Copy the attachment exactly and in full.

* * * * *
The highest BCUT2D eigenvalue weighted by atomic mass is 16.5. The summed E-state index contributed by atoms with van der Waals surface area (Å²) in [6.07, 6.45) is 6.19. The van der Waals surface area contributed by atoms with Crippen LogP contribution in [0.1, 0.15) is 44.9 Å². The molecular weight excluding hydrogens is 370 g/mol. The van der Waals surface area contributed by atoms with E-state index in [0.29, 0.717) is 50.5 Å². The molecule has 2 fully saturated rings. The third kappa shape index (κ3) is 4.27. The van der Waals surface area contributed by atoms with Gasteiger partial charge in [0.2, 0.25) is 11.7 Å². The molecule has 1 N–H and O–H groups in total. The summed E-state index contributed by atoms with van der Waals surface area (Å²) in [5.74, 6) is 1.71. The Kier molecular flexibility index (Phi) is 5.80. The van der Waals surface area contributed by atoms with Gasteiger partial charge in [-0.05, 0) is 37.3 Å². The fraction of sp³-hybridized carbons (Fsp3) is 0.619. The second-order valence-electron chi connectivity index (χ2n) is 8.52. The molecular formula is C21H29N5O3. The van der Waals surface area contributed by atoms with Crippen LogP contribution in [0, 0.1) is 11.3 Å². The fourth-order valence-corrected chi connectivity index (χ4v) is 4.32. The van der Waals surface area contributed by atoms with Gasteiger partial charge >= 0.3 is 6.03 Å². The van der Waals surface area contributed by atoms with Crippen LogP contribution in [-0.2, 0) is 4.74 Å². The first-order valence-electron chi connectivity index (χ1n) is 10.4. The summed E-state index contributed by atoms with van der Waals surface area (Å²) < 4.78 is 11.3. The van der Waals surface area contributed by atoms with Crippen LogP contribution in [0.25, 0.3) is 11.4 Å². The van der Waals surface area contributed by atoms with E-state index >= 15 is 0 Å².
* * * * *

The highest BCUT2D eigenvalue weighted by atomic mass is 16.5. The summed E-state index contributed by atoms with van der Waals surface area (Å²) in [6.07, 6.45) is 6.19. The van der Waals surface area contributed by atoms with Crippen LogP contribution in [0.1, 0.15) is 44.9 Å². The molecular weight excluding hydrogens is 370 g/mol. The van der Waals surface area contributed by atoms with E-state index in [0.29, 0.717) is 50.5 Å². The molecule has 2 fully saturated rings. The third kappa shape index (κ3) is 4.27. The van der Waals surface area contributed by atoms with Gasteiger partial charge in [0.2, 0.25) is 11.7 Å². The molecule has 1 N–H and O–H groups in total. The summed E-state index contributed by atoms with van der Waals surface area (Å²) in [5.74, 6) is 1.71. The Kier molecular flexibility index (Phi) is 5.80. The van der Waals surface area contributed by atoms with Gasteiger partial charge in [-0.05, 0) is 37.3 Å². The fraction of sp³-hybridized carbons (Fsp3) is 0.619. The second-order valence-electron chi connectivity index (χ2n) is 8.52. The molecular formula is C21H29N5O3. The van der Waals surface area contributed by atoms with Crippen LogP contribution in [0, 0.1) is 11.3 Å². The fourth-order valence-corrected chi connectivity index (χ4v) is 4.32. The van der Waals surface area contributed by atoms with Gasteiger partial charge >= 0.3 is 6.03 Å². The van der Waals surface area contributed by atoms with Crippen LogP contribution in [-0.2, 0) is 4.74 Å². The first-order valence-electron chi connectivity index (χ1n) is 10.4. The summed E-state index contributed by atoms with van der Waals surface area (Å²) < 4.78 is 11.3. The van der Waals surface area contributed by atoms with Crippen LogP contribution in [0.25, 0.3) is 11.4 Å². The van der Waals surface area contributed by atoms with E-state index >= 15 is 0 Å².